There is no difference. Three quotes from the documentation:
These SQL-standard functions all return values based on the start time
of the current transaction:
transaction_timestamp() is equivalent to
CURRENT_TIMESTAMP, but is
named to clearly reflect what it returns.
now() is a traditional PostgreSQL equivalent to
Bold emphasis mine.
now() do exactly the same.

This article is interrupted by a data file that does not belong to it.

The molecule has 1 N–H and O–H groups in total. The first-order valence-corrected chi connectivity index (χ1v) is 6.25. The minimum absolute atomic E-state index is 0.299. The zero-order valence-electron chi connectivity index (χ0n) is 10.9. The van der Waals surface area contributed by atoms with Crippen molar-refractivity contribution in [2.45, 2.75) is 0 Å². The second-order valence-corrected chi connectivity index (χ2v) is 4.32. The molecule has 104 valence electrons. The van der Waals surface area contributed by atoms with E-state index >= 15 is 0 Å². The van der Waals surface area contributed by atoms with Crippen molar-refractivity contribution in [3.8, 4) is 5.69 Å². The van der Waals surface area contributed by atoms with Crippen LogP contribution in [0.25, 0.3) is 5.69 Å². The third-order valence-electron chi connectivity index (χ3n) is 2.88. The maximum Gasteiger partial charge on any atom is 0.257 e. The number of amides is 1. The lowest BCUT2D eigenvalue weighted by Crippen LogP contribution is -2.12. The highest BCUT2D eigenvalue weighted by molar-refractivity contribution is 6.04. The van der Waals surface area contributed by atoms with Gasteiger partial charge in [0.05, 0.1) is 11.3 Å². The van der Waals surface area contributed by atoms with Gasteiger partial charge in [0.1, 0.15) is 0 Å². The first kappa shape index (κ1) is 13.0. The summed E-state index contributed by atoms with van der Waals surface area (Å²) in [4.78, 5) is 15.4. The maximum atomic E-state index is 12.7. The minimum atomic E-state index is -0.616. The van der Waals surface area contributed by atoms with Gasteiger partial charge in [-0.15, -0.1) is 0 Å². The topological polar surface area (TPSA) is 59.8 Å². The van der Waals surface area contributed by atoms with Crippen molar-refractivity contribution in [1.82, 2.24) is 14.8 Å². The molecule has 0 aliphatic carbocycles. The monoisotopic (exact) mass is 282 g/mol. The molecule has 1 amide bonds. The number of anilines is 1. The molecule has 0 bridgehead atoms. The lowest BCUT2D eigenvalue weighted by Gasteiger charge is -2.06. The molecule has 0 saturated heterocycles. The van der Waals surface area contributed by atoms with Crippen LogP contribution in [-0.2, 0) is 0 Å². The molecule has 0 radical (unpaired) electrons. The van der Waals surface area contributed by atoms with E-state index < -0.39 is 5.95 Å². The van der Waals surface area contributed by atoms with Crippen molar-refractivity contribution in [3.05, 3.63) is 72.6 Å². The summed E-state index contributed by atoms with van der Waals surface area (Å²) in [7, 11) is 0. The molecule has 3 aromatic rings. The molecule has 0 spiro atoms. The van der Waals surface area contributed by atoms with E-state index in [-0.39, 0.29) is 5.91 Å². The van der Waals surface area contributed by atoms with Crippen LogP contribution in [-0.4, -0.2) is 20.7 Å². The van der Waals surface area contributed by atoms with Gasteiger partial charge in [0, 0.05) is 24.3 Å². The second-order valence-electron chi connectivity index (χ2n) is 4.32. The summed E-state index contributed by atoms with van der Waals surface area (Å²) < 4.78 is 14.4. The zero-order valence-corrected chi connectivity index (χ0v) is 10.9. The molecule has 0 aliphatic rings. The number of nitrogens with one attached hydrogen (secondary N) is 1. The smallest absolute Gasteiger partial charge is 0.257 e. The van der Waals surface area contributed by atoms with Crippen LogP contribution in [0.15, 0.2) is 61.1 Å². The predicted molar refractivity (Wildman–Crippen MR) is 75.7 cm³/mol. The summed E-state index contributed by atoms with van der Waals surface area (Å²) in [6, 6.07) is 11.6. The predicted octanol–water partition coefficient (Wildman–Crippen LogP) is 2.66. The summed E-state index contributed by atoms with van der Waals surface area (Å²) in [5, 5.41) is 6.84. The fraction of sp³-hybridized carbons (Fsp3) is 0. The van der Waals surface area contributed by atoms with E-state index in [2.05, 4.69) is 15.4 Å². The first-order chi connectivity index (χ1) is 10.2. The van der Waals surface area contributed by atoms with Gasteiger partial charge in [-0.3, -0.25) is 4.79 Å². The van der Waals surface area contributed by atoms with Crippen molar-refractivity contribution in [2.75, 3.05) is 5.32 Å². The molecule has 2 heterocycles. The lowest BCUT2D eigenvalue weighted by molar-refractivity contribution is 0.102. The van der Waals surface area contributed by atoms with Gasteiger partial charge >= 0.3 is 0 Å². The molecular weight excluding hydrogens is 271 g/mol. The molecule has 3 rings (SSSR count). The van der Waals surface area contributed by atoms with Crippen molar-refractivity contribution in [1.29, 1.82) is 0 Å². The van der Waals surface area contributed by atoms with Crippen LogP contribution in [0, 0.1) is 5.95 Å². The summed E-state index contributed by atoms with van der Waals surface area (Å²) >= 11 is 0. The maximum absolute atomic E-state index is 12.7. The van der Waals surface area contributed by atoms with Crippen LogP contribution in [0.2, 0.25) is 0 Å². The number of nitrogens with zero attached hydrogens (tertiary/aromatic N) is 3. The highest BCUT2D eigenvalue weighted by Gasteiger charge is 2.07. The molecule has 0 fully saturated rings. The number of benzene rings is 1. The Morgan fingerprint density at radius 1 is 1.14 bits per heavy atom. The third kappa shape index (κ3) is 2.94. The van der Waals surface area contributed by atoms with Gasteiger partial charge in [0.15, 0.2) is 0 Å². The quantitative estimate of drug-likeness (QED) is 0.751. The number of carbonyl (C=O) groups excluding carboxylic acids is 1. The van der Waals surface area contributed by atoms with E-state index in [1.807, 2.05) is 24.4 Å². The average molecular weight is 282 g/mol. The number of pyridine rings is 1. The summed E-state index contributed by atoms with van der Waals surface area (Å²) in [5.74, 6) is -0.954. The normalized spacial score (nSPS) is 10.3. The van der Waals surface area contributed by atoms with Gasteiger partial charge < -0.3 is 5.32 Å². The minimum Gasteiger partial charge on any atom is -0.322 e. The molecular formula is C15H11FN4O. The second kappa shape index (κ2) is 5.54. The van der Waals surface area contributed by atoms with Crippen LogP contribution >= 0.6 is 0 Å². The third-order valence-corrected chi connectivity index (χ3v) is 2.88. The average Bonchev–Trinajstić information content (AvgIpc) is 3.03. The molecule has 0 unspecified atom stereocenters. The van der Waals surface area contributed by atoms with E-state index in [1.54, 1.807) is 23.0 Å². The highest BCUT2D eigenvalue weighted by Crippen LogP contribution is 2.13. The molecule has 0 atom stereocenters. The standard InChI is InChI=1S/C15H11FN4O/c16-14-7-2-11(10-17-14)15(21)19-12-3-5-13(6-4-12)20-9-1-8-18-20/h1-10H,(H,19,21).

CURRENT_TIMESTAMP is a syntactical oddity for a function, having no trailing pair of parentheses. That's according to the SQL standard.
If you don't declare a column alias for a function call in an SQL statement (where one is required), the alias defaults to the name of the function. Internally, the standard-SQL
CURRENT_TIMESTAMP is implemented with
now(), and that shows when you look at the default column alias.
transaction_timestamp() does the same, but this one is a proper Postgres function, so the default alias
transaction_timestamp is assigned.